When fellow columnist Stu Bykofsky said Black Lives Matter Pennsylvania's Asa Khalif should not be allowed to interrupt government news conferences while protesting the killings of black men by police, I was flummoxed.
Last time I checked, the First Amendment granted every American the right to free speech. It's what protects my right to pen this column, voice outrage at governmental corruption or speak up against an emerging culture of hate. In short, that precious right to speak freely is what makes us all Americans.
But for blacks in this country, there seems to be a separate set of rules. We can protest, as long as it doesn't make our white countrymen uncomfortable. We can speak up, as long as we do so in a respectable manner. We can sit down, as long as it isn't during the national anthem. We can stand up, just not for the right to be treated equally by those whose salaries we pay.
I'm tired of that double standard. So let me be clear. I don't care whether a black man's demand for equal treatment makes others uncomfortable. In fact, I hope it does. It is only when we are uncomfortable that we change. And make no mistake. America must change.
When white supremacists, neo-Nazis and Klansmen can march through the streets of Charlottesville, Va., while armed with automatic weapons, but a black man can't shout his displeasure at the elected officials whose salaries we pay, America must change.
When unarmed blacks protesting the killing of Michael Brown in Ferguson, Mo., are met with military-grade weaponry, but an armed white man shooting at the feet of anti-racist protesters in Charlottesville is met with no force at all, America must change.
When the president of the United States says "very fine people" marched among racists whose protests culminated in the killing of anti-racism protester Heather Heyer in Charlottesville, America must change. The double standard must end.
My esteemed colleague doesn't see it that way.
When I spoke with Bykofsky about his column on my radio show, he cited the opinion of constitutional law expert Michael Gerhardt, who says Khalif's speech is not protected because of the so-called heckler's veto, which says your free speech should not come at the expense of someone else's.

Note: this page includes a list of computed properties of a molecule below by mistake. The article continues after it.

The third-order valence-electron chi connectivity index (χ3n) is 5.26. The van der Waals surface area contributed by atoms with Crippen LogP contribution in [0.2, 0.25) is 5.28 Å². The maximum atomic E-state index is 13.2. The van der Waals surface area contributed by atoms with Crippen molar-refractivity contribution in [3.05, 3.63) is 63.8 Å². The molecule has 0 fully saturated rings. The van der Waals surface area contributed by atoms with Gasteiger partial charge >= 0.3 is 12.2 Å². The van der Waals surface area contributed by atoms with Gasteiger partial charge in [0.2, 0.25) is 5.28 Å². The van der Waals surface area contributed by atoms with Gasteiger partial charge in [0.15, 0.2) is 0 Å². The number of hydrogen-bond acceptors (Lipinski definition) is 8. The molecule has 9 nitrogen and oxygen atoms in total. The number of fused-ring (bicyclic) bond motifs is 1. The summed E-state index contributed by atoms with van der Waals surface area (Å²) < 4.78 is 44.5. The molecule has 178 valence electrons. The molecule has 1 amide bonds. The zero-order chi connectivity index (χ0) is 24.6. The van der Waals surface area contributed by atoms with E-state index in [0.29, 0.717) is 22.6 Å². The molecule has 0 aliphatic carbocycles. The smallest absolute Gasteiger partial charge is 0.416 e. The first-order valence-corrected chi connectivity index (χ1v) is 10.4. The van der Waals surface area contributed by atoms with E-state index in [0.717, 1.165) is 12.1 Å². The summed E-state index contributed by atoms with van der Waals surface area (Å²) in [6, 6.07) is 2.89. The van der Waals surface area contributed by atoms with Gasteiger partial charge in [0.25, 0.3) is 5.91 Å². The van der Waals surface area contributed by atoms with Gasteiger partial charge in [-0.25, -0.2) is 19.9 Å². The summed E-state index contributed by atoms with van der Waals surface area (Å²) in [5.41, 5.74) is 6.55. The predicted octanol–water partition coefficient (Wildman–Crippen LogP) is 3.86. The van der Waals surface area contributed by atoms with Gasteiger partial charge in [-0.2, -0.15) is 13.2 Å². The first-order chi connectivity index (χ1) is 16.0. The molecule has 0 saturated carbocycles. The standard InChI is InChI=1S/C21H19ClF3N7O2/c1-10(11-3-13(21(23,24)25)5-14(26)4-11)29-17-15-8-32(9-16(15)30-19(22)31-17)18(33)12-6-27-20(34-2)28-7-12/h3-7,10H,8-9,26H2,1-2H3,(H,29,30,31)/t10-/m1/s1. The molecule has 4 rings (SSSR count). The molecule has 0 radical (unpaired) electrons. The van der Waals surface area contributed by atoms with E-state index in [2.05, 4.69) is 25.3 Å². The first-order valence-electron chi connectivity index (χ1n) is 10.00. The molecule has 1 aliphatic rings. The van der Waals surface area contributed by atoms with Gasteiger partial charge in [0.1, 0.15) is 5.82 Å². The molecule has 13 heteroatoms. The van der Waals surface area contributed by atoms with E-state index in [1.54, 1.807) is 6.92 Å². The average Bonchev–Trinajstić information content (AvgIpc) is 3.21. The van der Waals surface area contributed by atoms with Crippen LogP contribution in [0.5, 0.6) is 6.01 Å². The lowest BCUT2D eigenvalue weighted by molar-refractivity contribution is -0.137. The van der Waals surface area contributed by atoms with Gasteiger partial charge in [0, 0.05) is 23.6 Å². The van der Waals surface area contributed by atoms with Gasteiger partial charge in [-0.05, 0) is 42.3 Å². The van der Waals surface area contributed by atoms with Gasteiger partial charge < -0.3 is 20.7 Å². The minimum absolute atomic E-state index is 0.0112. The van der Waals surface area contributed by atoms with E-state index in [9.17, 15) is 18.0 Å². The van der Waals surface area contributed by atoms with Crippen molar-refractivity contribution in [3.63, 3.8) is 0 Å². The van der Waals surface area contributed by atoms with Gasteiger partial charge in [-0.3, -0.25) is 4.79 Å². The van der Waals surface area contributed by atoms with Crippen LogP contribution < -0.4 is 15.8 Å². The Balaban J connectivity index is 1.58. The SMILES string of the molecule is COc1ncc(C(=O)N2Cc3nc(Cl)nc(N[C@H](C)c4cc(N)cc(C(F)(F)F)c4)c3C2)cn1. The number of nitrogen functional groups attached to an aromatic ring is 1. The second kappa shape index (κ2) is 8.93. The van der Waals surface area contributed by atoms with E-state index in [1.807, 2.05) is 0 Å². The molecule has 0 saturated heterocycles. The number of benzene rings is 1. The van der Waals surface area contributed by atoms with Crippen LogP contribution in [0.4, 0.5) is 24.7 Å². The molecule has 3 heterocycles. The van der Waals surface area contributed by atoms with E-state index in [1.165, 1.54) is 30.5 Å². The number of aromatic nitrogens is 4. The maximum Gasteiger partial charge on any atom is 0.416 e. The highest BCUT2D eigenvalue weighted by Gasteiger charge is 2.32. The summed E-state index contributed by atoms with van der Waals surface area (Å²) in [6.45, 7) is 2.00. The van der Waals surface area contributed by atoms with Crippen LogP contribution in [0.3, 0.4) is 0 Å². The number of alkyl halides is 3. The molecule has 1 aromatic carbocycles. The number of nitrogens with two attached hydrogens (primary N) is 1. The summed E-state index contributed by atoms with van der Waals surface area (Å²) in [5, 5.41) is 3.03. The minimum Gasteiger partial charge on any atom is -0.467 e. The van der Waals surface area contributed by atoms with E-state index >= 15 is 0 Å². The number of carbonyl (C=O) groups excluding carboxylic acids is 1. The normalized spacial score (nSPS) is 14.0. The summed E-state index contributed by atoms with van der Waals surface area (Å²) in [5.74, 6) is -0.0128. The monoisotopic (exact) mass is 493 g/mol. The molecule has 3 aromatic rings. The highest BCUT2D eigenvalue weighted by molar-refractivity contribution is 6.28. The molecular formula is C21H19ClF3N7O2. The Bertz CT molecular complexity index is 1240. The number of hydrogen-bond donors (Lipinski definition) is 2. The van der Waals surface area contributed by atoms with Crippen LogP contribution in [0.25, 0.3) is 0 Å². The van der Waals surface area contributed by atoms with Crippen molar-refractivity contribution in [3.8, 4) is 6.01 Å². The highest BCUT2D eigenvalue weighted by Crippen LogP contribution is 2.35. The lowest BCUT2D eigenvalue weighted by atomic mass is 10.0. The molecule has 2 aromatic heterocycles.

I called up another expert, Paul Hetznecker, a criminal defense and civil rights lawyer, who teaches at Arcadia University. Hetznecker disagreed with Gerhardt's take.
"One of the essential pillars of our democracy is that speech, especially political speech, which may be uncomfortable or even confrontational, be afforded the highest protection under the Constitution," Hetznecker told me. "In 2011, the Supreme Court reinforced these protections in the Westboro Baptist case, ruling that disruptive, uncomfortable speech on matters of public importance, in a public forum, is protected under the First Amendment. The 'heckler's veto' doctrine is not applicable in this context, as that doctrine applies to government censorship that completely prohibits speech before it is made based upon the anticipated negative reaction of the listener. Raising a dissenting voice in a public forum regarding a matter of public importance is protected by the First Amendment."
In other words, Khalif is completely within his rights to interrupt a government news conference. Just as white protesters have exercised their rights to speak against the government.
For years, I watched with alarm as armed white protesters showed up near speeches by Barack Obama, the nation's first black president. Those protesters were not challenged, because, under the Second Amendment, they had the right to bear arms.
I watched with consternation as white protesters burned Obama in effigy with minimal pushback, because, under the First Amendment, their distasteful and threatening display was a protected form of speech.
I watched with a sense of sadness as Rep. Joe Wilson stood up and interrupted a State of the Union speech by Obama with the words, "You lie!" And while he was criticized for rudeness, no one ever questioned his right to speak. In fact, Wilson raised millions in donations from Americans who enjoyed his startling display of disrespect.
In each case, those white protesters were free to raucously and angrily engage in those acts because such acts are constitutionally protected. And while their actions, in my view, were at least partly driven by racial animosity, I join with other Americans in supporting their right to speak.
Asa Khalif yelling profanely about police who unjustly kill black people is not only a protected form of speech. It is a needed form of speech.
Khalif, whose cousin Brandon Tate-Brown was killed by a police officer in 2015, represents the face we don't want to see. He is the family left behind when our government engages in actions that disproportionately abuse the poor and the disenfranchised. He is the community that is forced to demand the rights that others take for granted. He is the voice of those who wish they could confront their elected officials in that way.
The Kenney administration is right to respect Khalif's right to speak freely.